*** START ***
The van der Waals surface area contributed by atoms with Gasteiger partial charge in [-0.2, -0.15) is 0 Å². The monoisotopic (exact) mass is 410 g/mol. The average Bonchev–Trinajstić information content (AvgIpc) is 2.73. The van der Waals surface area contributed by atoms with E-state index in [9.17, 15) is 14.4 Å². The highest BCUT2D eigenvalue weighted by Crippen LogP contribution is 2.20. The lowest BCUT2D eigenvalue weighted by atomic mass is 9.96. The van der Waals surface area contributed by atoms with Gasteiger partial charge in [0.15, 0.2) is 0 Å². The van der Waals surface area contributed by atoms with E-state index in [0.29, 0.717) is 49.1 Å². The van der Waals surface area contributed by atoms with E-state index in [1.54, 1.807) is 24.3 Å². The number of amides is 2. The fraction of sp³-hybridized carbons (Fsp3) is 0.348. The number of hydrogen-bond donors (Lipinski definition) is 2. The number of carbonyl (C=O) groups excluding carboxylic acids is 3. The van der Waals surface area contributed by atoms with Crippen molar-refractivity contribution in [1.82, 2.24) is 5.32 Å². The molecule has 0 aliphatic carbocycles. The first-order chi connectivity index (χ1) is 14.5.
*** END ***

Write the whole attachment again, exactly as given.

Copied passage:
The van der Waals surface area contributed by atoms with Gasteiger partial charge in [-0.2, -0.15) is 0 Å². The monoisotopic (exact) mass is 410 g/mol. The average Bonchev–Trinajstić information content (AvgIpc) is 2.73. The van der Waals surface area contributed by atoms with E-state index in [9.17, 15) is 14.4 Å². The highest BCUT2D eigenvalue weighted by Crippen LogP contribution is 2.20. The lowest BCUT2D eigenvalue weighted by atomic mass is 9.96. The van der Waals surface area contributed by atoms with Gasteiger partial charge in [0.15, 0.2) is 0 Å². The van der Waals surface area contributed by atoms with E-state index in [0.29, 0.717) is 49.1 Å². The van der Waals surface area contributed by atoms with E-state index in [1.54, 1.807) is 24.3 Å². The number of amides is 2. The fraction of sp³-hybridized carbons (Fsp3) is 0.348. The number of hydrogen-bond donors (Lipinski definition) is 2. The number of carbonyl (C=O) groups excluding carboxylic acids is 3. The van der Waals surface area contributed by atoms with Crippen molar-refractivity contribution in [1.82, 2.24) is 5.32 Å². The molecule has 0 aliphatic carbocycles. The first-order chi connectivity index (χ1) is 14.5.